Rafael the Italian painter through philately


Pic: 1: Federico da Montefeltro di Urbino

Raffaello Sanzio, or simply Raphael, was an Italian painter who was born in Urbino of the Montefeltro in 1483 (Picture 1), an important cultural center at the time.

Raphael, along with Leonardo da Vinci and Michelangelo, are regarded as the Great Masters of the later Renaissance, who have exerted a lasting influence on Western art. His father, also a painter, sent his son to be apprenticed to Perugino (Picture 2) where he quickly rose to teacher status himself.



Pic: 2: Leonardo da Vinci                                                 Michelangelo                                                Perugino


Pic. 3: Kolona’s Retample

One of his first surviving works is the Retample of Colona (Picture 3), an altar painting of 1502, situated in the New York Metropolitan Museum. This is a grand masterpiece with rich decor. The main piece is made of tempera wood and it measures 1.70 x 1.70 meters.

On the block of Turks and Caicos, we can see the Gavari Crucifixion also

Pic. 6: Mond or Gavari Crucifixion

Pic. 4: Mond or Gavari Crucifixion

known as the Crucifixion of Mond (Picture 4). Measuring 2.80 x 1.65 meters this is a 1503 work and is displayed in the London National Gallery. The painting is done in oil where the artist has started to establish his own style.

In 1503, having been influenced not only by Perugino but also by his own innovations, the young Raphael adroitly painted the Maria Conestabile (Picture 5). This is a small-size work, 18cm in diameter,

Pic.5: Contestabile

Pic.5: Contestabile

which was sold for 310,000 francs by his owner, Count Scipione Conestabile della Staffa, who found himself in a difficult financial situation, in 1869. Ever since the piece has belonged to the Hermitage Museum in St Petersburg in Russia.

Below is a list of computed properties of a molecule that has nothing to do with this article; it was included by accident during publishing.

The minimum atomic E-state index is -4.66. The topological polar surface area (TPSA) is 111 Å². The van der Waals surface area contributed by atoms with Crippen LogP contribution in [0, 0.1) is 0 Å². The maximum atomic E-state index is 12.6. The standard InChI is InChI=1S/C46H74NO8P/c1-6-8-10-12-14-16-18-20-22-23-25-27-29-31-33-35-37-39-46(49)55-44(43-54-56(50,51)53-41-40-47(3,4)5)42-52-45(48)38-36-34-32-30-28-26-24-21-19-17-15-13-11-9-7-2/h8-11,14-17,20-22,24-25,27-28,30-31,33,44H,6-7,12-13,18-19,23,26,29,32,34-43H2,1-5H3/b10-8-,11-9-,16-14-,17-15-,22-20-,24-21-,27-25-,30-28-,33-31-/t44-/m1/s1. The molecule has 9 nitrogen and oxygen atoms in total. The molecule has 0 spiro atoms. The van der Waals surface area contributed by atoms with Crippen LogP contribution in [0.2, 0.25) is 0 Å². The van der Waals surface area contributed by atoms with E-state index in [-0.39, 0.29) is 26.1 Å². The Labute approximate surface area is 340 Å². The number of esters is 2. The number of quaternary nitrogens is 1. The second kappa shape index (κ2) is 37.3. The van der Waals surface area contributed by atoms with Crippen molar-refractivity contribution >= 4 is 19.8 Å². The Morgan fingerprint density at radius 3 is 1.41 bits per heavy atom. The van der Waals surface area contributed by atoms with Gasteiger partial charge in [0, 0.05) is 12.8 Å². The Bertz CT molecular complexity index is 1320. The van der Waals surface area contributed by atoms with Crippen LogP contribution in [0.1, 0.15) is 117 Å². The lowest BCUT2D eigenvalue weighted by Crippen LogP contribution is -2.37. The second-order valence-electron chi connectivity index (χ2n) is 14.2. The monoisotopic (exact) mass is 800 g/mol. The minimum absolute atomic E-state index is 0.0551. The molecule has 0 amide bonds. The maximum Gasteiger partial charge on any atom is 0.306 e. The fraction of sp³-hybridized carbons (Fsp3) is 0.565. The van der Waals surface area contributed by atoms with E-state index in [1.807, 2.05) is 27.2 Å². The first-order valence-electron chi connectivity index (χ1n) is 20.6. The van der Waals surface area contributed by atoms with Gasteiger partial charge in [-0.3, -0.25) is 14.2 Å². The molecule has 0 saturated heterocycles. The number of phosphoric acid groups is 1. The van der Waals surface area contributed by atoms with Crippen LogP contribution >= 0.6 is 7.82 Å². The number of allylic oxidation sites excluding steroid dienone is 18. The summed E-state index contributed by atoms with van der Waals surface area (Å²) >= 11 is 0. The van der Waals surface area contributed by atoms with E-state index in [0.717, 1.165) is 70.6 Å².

The Coronation of Mary (Retample Oddi) (Picture 6) is an oil painting of 1502-04, measuring 2.67 x 1,63 meters and belongs to the Vatican. As an artistic style it belongs to the Perugino style. Mary and Christ flanked by cherubs appear to be in motion and are rendered very expressively. The classical spirit can be distinguished in the very small painting, 17×17 cm, known as “The Knight’s Dream” (Picture 6), made between 1504 and 1505, which is situated in London. The figures accompanying the sleeping youth are Virtue and Love and are made with both simplicity and clarity. Along the same dimensions and period (1504-05) as the “Knight’s Dream”, the “Three Graces” (Picture 6) are to be found in the Museum of Count in Chantilly. In this case the figures are three-dimensional with classical analogies symbolizing immortality. In the 15 cents of Lesotho we can see the “The Wedding Ceremony of Holy Mary” (1.74×1.21 meters): a work of 1504. This is about an artistic Renaissance masterpiece, with vigorous structure, which is the pride of the Brera Gallery in Milan. This is young Raphael’s distinguished piece of art with meticulous attention to its structure.


Pic.6: Retample Odd                     The Knight’s Dream                              The three Graces                     Virgin Mary’s Weddings

In the portrait of Elizabeth Gozzanca (Picture 7), 53×38 cm, produced in 1504, we can see the wife of the Count of Urbino, Guidobaldo, an educated and refined woman. The painting belongs to Uficci of Florence. The “Young Holy Mary”, Kaouper is displayed in Washington Museum (Picture 7). With dimensions of 60×40, made in 1505, the work still resounds Perugino along with the innovations of Raphael. The faces are gentle conveying a sense of intimacy to the observer. It was named after the Kaouper family who owned the piece for 130 years. The great Retample Ansidli (2.74×1.52 meters) was produced in 1505 (Picture 7) where one may notice the emotions depicted on the faces along with their three-dimensional version. It is situated in London. Its technique is exceptional. Under its Florence arch there is an interesting landscape in great detail in the background. From St. Lucia we may see the “Mary of the Meadows” (Picture 7) or Belvedere which measures 1.13 x 0.88 cm. It is a 1506 piece of art and is to be found in Vienna. Its composition comprises elements of Leonardo while this piece is an eternal prototype honoring Holy Mary.